Students felt strongly about this lack of diversity found in their university accommodation saying that coming to the UK, they expected to integrate with a new culture and make friends with students different from themselves. But, when housed with students from the same country as them or with other international students, these students didn't have these opportunities. 

Making friends with UK students is really important for a lot of students and allows them to get a better understanding of British culture. It gives students the opportunity to do things like try British food, spend time socialising with British students and practice their English. Being able to socialise with British students within their own accommodation gives international students a big head-start in integrating into British life, and without this students can be isolated from British culture for the rest of their time in the UK. 

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In the video below, Makoto describes his experiences as an international student from Japan. Makoto tells us some of the issues he's faced, including the culture shock he's experienced and how life has differed to his expectations.

But Makoto also goes into detail on how his university housing has also affected him, due to being housed with other international students. 

Thankfully Makoto has still enjoyed his university experience overall, for him and other students, being housed with other international students, has clearly affected their time in the UK. 

This is not to say that all international students want to be housed with a diverse group of students, as some students did say they preferred living with other international students. For these students, immersion into British culture was not an important part of their time in the UK, so these students typically felt more comfortable being housed with students who came from similar backgrounds. 

Action Point:

The key here is that international students should get a choice, as currently a lot of students feel like the decision to be segregated is made for them, not by them. By giving students an option between living with others from the same background, or living in a more diverse environment, students get to cater their accommodation to their preferences which are likely to give an overall better experience for the individual. 

2. The Behaviour of Other Housemates

As for the behaviour of students’ housemates, several students we spoke to complained about how their housemates were continually partying, loud, messy, and rude towards others. One student told us that:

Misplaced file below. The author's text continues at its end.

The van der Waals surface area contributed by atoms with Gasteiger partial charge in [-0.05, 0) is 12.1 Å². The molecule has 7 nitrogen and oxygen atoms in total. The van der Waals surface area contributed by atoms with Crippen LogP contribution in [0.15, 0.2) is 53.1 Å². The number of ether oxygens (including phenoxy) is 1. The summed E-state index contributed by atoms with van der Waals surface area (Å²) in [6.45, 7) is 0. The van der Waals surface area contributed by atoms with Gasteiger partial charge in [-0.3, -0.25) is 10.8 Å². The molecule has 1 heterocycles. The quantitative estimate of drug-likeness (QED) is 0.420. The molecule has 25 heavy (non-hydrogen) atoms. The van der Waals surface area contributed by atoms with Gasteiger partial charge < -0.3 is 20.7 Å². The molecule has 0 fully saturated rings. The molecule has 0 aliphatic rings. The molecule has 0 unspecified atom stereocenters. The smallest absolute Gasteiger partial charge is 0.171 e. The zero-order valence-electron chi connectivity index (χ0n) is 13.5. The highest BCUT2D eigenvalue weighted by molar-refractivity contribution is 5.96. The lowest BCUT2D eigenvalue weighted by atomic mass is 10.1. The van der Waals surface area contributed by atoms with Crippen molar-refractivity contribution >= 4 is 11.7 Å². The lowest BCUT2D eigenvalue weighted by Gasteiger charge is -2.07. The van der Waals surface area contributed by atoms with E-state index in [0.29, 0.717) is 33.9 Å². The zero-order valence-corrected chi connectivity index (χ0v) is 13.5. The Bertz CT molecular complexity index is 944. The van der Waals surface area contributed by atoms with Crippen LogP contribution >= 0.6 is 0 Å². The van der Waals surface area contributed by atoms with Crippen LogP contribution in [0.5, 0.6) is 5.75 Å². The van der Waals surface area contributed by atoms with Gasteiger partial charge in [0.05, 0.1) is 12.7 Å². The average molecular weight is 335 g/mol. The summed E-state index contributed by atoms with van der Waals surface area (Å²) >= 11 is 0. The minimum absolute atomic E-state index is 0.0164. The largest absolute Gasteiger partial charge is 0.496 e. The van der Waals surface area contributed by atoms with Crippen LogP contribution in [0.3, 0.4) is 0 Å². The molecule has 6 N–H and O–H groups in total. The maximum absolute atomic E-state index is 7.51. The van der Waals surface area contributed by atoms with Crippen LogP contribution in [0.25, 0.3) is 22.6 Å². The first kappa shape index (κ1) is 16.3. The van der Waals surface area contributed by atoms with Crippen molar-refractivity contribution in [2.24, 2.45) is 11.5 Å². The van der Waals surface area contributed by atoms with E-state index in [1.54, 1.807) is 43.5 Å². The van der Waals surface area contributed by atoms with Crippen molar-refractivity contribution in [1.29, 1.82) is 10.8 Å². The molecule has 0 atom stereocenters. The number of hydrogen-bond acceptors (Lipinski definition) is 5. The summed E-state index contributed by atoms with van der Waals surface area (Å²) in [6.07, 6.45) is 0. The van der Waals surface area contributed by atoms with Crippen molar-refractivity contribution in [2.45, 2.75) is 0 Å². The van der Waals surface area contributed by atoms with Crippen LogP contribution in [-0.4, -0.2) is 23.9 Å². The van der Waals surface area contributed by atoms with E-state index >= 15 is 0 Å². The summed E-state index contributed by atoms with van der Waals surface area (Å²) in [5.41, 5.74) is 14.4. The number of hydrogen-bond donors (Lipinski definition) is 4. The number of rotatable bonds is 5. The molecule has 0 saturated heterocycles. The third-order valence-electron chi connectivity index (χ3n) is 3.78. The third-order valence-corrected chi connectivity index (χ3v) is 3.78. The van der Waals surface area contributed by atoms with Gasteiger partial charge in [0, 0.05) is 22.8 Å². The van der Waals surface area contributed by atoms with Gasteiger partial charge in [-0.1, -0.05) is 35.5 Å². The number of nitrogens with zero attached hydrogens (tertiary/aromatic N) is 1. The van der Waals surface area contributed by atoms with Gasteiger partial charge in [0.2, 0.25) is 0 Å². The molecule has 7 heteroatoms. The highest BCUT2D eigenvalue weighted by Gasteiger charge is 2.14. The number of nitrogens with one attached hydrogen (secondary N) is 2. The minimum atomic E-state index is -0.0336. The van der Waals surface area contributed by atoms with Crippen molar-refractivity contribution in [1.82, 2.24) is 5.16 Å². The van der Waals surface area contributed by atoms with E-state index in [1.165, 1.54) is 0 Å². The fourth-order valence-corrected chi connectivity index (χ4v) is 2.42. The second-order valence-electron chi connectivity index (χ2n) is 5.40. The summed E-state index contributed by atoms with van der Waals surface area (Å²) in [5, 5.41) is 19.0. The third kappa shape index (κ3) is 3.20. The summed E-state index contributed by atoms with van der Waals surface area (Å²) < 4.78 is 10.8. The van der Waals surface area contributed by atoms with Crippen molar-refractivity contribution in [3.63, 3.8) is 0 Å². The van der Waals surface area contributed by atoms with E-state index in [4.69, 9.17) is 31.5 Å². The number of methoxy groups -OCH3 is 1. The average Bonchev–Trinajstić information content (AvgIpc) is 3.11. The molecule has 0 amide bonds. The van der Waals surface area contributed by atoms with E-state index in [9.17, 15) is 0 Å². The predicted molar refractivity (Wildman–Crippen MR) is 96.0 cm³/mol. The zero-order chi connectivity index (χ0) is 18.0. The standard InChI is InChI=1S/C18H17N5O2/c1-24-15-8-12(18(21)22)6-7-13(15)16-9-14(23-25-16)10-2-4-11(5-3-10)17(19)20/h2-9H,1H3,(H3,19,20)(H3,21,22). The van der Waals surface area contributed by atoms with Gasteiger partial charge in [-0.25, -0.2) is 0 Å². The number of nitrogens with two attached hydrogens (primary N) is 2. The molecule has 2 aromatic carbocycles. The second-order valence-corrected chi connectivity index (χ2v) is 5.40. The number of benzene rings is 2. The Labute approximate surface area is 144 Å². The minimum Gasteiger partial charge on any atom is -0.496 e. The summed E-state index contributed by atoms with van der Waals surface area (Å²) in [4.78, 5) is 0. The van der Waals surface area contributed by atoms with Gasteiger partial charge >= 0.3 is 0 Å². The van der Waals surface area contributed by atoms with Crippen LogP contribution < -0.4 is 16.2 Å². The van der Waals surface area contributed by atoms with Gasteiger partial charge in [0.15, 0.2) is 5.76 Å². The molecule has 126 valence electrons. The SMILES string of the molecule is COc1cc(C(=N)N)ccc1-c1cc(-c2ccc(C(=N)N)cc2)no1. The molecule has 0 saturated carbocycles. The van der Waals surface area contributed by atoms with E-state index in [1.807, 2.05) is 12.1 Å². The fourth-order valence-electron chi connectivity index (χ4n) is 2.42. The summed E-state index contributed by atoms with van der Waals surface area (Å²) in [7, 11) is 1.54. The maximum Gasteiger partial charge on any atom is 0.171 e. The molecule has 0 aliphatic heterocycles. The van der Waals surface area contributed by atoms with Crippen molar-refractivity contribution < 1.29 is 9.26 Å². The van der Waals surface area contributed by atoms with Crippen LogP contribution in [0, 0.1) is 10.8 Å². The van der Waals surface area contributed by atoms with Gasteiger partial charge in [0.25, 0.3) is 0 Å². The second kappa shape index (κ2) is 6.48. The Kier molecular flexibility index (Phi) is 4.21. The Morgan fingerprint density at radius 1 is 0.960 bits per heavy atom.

'As an international student, housing can make or break your experience'.

And unfortunately for this student, his university experience was difficult as a result of his housemate's behaviour. 

These complaints about antisocial behaviour were not one-sided, as they came from domestic students too, and these issues suggest that among domestic and international students, there is at times a clash of cultures when it comes to lifestyles. 

Fortunately, students in our focus groups recognised that their experiences with domestic students weren't found in all UK students, and so they still wanted universities to have diverse accommodation options. 


Action Point:

Whilst it is important to note that challenges with integration might be due to cultural differences, this does not mean that it's best to keep this separation in place. Instead, it makes sense to enforce the student code of conduct and expected behaviour on students who do show anti-social behaviour in accommodations. 

In these instances, Resident Advisors and Hall Wardens are useful resources and can act as first responders to situations where students are unhappy or at loggerheads. By promoting the presence and role of these members of staff in pre-arrival comms, universities can outline the behaviour expected and the repercussions that can be expected if the code of conduct isn't followed. 

The right accommodation can go a long way to providing international students with a hugely positive experience at university as a whole. This is why the issues students encounter in this area can have such a big effect on well-being. For universities to ensure students settle into their new environment, accommodation services need to acknowledge the individual preferences of each student and provide accessible accommodation information and support for those who need it.